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Beilstein J Nanotechnol. 2011; 2: 774–775.
Published online 2011 November 30. doi:  10.3762/bjnano.2.85
PMCID: PMC3257502

Micro- and mesoporous solids: From science to application

Thomas Schimmel, Editor-in-Chief

The concept of a porous solid might sound like a term of contradiction as solids are typically regarded as a dense and compact state of matter. Of course this is obviously not so, and zeolites are probably the most prominent representatives of such solids, known for already more than 250 years, and have been used in technical applications for more than 50 years in industry. 200 different structural types of zeolites have already been listed, with this number increasing each year. However, the pore sizes of zeolites are restricted to well below 1 nm (for faujasite), which in turn restricts the scope of the chemistry that is possible inside the pores, typically to the molecular level.

However, in the last two decades especially, mesoporous materials having pore dimensions between 2 and approximately 50 nm have emerged, and this group has established itself as an important class of solid-state materials with a huge and still constantly growing number of new congeners with pores on the nano- to mesoscale. These can be broadly classified into inorganic, organic and metal–organic types. Nevertheless, hybrids of these compositions have even been realized, extending the diversity in the chemical composition of such mesoporous solids further still. Besides their different chemical composition, the pore morphology, geometry and pore dimensions make these materials outstanding with respect to, e.g., catalytic reaction processes, in the area of sensorics, photonics and gas storage (Fig. 1). In the realm of gas storage, mesoporous metal–organic frameworks (MOFs) appeared on the scene a couple of years ago and have quickly emerged as most-promising highly meso- and macroporous materials exhibiting enormous pore volumes with inner surface areas comparable with bare nanoparticles and thus coming close to the ultimate adsorption limit for solid materials. Consequently they have paved the way for the design of new materials, e.g., for the storage of fuel molecules, such as H2 and CH4 as well as other technologically and environmentally important small molecules. Besides the prospective applications of mesoporous materials in these and other areas, one of the other main focus points of research into these solids is to achieve a basic understanding of what happens inside the porous framework of such a solid on the molecular, and nano- and mesocopic level, in a hierarchical order, during adsorption, desorption and chemical reactions. Alongside the development of experimental methods to unravel the details of the adsorption sites and dynamics, a theoretical understanding, e.g., employing state of the art theoretical modeling techniques, is certainly necessary. The development of synthetic concepts for the formation of two-dimensional, layered, porous structures, e.g., by swelling and delamination followed by film-formation techniques, is another avenue of basic research into exciting mesoporous materials, and the application of such mesoporous layered materials to adsorption and catalysis can certainly be envisaged in the near future.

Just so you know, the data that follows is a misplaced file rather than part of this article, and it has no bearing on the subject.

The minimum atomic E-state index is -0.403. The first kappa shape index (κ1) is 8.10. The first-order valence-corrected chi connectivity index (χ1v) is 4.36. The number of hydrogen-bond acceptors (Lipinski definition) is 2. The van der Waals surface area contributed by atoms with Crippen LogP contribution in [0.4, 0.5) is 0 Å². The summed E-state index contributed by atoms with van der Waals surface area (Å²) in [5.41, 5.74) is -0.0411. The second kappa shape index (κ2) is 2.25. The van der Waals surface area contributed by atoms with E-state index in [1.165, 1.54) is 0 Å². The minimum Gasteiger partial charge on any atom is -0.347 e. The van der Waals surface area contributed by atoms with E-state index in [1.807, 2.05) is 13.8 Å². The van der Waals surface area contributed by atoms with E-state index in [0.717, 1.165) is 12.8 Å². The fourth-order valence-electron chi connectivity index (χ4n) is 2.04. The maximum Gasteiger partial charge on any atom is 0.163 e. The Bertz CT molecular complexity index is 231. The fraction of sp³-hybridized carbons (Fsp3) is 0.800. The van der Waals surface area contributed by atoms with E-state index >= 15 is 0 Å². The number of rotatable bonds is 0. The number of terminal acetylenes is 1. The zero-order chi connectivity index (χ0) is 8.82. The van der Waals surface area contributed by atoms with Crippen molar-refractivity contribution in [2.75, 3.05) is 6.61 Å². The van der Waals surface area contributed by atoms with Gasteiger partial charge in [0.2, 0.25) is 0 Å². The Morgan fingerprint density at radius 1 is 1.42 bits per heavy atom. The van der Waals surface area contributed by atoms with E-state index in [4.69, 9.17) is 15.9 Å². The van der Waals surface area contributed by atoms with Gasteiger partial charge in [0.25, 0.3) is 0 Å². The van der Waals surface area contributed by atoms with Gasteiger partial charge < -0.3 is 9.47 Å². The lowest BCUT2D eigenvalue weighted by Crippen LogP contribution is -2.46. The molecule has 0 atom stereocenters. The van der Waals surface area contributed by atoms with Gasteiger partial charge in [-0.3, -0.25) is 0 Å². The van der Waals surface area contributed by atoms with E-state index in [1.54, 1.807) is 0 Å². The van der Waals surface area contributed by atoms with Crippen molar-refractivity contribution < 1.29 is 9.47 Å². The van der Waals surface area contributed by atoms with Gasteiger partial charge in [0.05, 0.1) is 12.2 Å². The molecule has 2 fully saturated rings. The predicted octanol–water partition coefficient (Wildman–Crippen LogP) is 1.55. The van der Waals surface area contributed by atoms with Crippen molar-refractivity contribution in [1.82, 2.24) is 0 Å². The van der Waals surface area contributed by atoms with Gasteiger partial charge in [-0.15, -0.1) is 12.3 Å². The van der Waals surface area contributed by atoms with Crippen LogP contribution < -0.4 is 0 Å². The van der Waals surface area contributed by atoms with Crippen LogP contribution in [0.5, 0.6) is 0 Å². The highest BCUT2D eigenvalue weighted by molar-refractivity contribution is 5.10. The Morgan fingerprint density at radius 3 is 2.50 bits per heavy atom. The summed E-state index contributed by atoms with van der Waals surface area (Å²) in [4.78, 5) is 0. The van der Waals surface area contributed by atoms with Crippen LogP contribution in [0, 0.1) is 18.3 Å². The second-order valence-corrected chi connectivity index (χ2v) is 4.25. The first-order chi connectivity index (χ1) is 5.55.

Figure 1
Artificially colorized view of a hexagonally ordered cell structure of mesoporous alumina. The pores are shown in yellow and are ca. 40 nm in diameter. The red color grading represents the typically different densities of the alumina cells surrounding ...

In this Thematic Series the interested reader will find a compilation of recent experimental findings relating to mesoporous inorganic solids, covering aspects of synthesis as well as the functional properties of such materials in catalysis and sensing.

Jörg J. Schneider

Darmstadt, November 2011

Notes

This article is part of the Thematic Series "Micro- and mesoporous solids: From science to application".


Articles from Beilstein Journal of Nanotechnology are provided here courtesy of Beilstein-Institut